My Father Pat Hanly was the person I adored the most when I was a child. I know we should never have favourites as parents and children, and I have no wish to hurt or disregard ALL the other incredible people whom I love and have loved, however perhaps it was the knowledge that I would always be leaving him that made me feel that much stronger about him. Each time was finite.
I’ll never forget him saying to me when I was very young ‘Shall we go up my Mountain?’ he meant Maungawhau/Mt Eden, and in my childhood mind I understood this literally, thus I imagined him to be the generous benefactor of this most magnificent jewel in the crown of Auckland city... He would take me up the mountain with his wild hair springing out about his head, and fly a kite, or talk about the issues of Nuclear Free New Zealand (I remember when he placed a No Nukes sticker on the Trig and I was wordlessly proud and awed that he was so fearless and passionate about what he believed in). Or he would point out to me all the beautiful places in Auckland, the Waitematā and Manukau Harbours, the Waitakere Ranges, the islands, the airport, where he would take me to watch the tiger moths, or he would simply lie on the grass on the mountainside, upside down to get a new view of the world, to see things differently. It wasn’t until later that I realised he did not own it, actually, but what was a great generosity that he gifted to me, was the ability to see treasures around us as our own and therefore important to who we are, where we place ourselves and our responsibilities. The other side of that is that he felt injustices keenly, which enabled him to be such a great voice of protest and political statement through his art.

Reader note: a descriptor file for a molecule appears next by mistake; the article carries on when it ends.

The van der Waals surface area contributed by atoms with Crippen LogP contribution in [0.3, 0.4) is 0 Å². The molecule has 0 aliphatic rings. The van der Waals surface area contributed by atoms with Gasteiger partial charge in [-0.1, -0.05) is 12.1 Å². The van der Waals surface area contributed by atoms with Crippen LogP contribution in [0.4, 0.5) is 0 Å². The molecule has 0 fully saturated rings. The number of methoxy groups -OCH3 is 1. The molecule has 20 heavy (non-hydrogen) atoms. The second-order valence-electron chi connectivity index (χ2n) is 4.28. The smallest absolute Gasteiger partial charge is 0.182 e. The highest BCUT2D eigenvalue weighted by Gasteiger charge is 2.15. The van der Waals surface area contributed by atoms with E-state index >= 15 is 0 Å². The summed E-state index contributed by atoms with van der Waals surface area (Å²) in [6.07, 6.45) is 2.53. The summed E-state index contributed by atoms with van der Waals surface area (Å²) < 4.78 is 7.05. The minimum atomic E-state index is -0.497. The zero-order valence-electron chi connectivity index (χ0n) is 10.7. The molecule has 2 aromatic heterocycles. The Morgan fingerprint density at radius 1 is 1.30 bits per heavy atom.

In terms of creativity and of the individual voice, I can only speak of my own experience. He ALWAYS empowered me, ALWAYS championed me, he enabled me to be a confident person by proclaiming regularly that I could do anything I chose, which I have most definitely done, I have always followed my own path, and in each of our lives, these paths can change, we encounter situations that may change our perspective or drive our passions in another direction as I have found on my own journey.
But always the voice of Dad has been behind me, telling me I am worth it, I can do anything I put my mind to, to look at the world with a new perspective, with a new intention, with renewed hope and passion for the possibilities. Never more so has this been truer in my own life than right now, as I, at the age of 37, DON’T wish to ‘drive through Paris in a sports car’ as the mournful Ballad of Lucy Jordan cries.
The Pat Hanly Art Awards were created to acknowledge the voice of young people, he respected and encouraged those voices, indeed when he ‘retired’ as an artist, he said it was 'to make way for the new generation of artists'. Youth and art and new ways of seeing were things he honoured and cared about and wished to give a platform to.
His spirit is near as I embark on my next career as a student at The University of Auckland with deep enjoyment and love of History, Art History and Creative Writing, and the joy of being in a position where each day I am challenged and lit up inside with the possibilities that creativity can bring to life within each one of us – if we choose to take the leap, turn the view upside down, and trust in the humanity. If we are switched on to the creative magic within each one of us, then we can effect change in the world around us.